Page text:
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Mind responds to Work and Pensions Committee report into benefit assessments

Friday, 14 April 2023 Mind

The Work and Pensions Committee has issued a report summarising its findings and recommendations from its 18-month long inquiry into the benefits assessment system.

Mind submitted written evidence and oral evidence presented at Committee by Director of External Affairs Sophie Corlett. It is quoted in the report, and contributed to the Committee’s decision to recommend that the Department for Work and Pensions should take the following approach:

  • allow people to choose the assessment method that works for them when booking their assessment, whether it’s by phone, video or in-person

  • extend the deadlines for returning assessment forms

  • record benefits assessments by default, with an opt-out process rather than opt-in

  • confirm whether it is still reviewing the criteria used to determine eligibility for PIP.

Commenting on the report, Vicki Nash, Associate Director of Policy and Campaigns at Mind, said:

“We’re pleased to see this important report from the Work and Pensions Committee. The Committee describes many of the issues that the benefits assessment system causes, including crucially that people are still experiencing psychological distress as a result of undergoing health assessments.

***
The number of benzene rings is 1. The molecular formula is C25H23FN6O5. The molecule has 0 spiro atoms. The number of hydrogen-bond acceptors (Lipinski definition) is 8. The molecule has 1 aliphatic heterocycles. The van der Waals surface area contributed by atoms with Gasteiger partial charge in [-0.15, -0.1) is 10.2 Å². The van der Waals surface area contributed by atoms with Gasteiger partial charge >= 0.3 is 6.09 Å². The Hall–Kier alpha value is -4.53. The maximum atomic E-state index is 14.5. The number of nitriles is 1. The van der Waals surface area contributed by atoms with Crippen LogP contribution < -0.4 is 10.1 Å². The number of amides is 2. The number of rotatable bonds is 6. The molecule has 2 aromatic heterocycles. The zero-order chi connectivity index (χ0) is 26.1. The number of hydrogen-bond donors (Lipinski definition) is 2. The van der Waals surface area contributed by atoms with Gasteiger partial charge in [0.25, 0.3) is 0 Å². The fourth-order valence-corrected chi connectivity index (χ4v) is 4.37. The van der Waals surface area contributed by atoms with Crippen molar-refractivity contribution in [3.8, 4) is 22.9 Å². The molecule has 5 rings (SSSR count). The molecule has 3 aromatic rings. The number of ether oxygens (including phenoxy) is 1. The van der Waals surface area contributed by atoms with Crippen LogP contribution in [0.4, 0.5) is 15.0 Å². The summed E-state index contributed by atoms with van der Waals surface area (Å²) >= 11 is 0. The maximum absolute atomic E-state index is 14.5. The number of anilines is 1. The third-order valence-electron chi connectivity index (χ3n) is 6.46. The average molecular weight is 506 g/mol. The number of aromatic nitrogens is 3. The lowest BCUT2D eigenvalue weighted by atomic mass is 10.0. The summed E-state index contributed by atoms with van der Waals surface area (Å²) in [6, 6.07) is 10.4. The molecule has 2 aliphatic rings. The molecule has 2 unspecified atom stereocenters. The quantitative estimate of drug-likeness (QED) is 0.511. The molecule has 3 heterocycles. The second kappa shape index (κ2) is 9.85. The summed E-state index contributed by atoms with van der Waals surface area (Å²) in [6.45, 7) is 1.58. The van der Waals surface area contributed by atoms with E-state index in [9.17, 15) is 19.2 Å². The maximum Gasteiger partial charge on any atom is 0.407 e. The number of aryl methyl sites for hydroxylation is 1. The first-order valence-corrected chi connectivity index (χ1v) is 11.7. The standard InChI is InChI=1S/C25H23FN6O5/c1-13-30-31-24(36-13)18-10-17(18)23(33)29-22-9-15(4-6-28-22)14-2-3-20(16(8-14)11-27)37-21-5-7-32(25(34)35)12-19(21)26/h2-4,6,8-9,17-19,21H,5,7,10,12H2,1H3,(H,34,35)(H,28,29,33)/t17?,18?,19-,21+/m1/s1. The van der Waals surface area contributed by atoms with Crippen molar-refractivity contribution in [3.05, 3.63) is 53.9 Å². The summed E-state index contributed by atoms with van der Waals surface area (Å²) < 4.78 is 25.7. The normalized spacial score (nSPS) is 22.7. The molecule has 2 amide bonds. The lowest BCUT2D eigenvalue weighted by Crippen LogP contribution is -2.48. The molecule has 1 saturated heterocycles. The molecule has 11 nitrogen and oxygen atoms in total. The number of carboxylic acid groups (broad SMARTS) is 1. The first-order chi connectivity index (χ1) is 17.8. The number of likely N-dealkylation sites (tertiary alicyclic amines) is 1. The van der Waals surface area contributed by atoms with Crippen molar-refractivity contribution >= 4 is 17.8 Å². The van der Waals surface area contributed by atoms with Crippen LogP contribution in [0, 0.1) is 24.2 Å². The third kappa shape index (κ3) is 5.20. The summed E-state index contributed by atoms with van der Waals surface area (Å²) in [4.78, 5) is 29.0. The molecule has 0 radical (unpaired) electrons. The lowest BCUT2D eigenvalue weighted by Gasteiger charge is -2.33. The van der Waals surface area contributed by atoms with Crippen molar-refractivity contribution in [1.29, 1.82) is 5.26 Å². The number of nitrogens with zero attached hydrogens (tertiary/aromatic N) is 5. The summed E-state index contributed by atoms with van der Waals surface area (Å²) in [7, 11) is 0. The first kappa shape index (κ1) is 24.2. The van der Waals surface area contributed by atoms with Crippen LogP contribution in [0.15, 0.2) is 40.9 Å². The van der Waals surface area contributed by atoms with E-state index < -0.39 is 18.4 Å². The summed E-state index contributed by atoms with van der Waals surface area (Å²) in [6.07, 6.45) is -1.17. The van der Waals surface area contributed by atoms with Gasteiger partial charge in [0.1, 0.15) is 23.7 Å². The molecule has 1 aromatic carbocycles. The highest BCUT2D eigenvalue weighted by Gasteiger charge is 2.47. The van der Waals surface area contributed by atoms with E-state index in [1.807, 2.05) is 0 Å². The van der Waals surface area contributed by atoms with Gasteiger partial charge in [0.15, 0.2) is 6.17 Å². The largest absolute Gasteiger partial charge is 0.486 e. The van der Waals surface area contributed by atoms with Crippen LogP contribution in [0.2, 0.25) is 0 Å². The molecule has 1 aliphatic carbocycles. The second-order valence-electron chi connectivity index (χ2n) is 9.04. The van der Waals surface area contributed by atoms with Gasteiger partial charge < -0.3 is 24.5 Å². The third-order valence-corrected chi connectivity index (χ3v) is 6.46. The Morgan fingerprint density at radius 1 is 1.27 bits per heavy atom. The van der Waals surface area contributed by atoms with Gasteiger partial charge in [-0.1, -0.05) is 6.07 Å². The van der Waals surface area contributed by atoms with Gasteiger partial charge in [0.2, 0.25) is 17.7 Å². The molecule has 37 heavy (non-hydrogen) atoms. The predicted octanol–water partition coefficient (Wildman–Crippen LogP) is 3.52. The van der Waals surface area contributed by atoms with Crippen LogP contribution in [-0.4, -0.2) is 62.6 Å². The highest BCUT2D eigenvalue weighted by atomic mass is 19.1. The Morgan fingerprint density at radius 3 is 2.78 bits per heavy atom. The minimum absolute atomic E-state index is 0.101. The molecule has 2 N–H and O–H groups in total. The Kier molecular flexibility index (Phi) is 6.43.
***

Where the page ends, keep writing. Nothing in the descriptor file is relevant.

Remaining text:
“The Committee’s approach is a sensible and well thought out one. It calls for an external assessment of changes to health assessments, including the removal of the Work Capability Assessment (WCA), to look at the potential physical and mental health effects of these changes. For a long time, Mind has been calling for the UK government to establish a commission led by disabled people to redesign the benefits assessment system. This new commission would be tasked with proposing reforms to the structure and criteria of benefits assessments and could also look at whether removing the WCA is the right decision, and if so, how it can work safely. The UK government should enable any external assessment to be carried out by such a commission.

“We are also pleased to see the Committee call for the UK government to undertake regular reviews of the mental health impacts of benefits assessments and make sure external researchers have access to good quality data to research this independently. The sector would then have a clearer, up to date picture of the mental health impacts as the government makes changes to the assessment system.

“The report highlights the need for the Department for Work and Pensions (DWP) to speed up reforms to benefits assessments, including the WCA. Although the DWP plans to remove the WCA, this will not happen for several years and people continuing to go through the assessment in the meantime must not be forgotten. We hope to see the UK government take urgent action to implement the Committee’s recommendations.” 

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